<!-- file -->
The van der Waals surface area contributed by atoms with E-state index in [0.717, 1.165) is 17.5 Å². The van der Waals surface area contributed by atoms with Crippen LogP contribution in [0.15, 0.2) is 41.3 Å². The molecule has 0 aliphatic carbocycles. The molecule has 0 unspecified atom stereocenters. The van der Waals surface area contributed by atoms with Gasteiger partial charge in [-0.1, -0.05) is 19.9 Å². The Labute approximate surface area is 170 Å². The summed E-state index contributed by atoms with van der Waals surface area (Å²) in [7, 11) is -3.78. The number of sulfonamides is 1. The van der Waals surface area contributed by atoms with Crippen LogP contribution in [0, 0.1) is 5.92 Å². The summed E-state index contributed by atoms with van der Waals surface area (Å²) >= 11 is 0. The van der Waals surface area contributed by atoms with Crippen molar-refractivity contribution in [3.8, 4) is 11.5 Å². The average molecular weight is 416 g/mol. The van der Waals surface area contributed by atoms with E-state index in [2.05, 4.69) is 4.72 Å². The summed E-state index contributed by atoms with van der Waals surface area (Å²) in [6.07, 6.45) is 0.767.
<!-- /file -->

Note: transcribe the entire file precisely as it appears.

The van der Waals surface area contributed by atoms with E-state index in [0.717, 1.165) is 17.5 Å². The van der Waals surface area contributed by atoms with Crippen LogP contribution in [0.15, 0.2) is 41.3 Å². The molecule has 0 aliphatic carbocycles. The molecule has 0 unspecified atom stereocenters. The van der Waals surface area contributed by atoms with Gasteiger partial charge in [-0.1, -0.05) is 19.9 Å². The Labute approximate surface area is 170 Å². The summed E-state index contributed by atoms with van der Waals surface area (Å²) in [7, 11) is -3.78. The number of sulfonamides is 1. The van der Waals surface area contributed by atoms with Crippen LogP contribution in [0, 0.1) is 5.92 Å². The summed E-state index contributed by atoms with van der Waals surface area (Å²) >= 11 is 0. The van der Waals surface area contributed by atoms with Crippen molar-refractivity contribution in [3.8, 4) is 11.5 Å². The average molecular weight is 416 g/mol. The van der Waals surface area contributed by atoms with E-state index in [2.05, 4.69) is 4.72 Å². The summed E-state index contributed by atoms with van der Waals surface area (Å²) in [6.07, 6.45) is 0.767.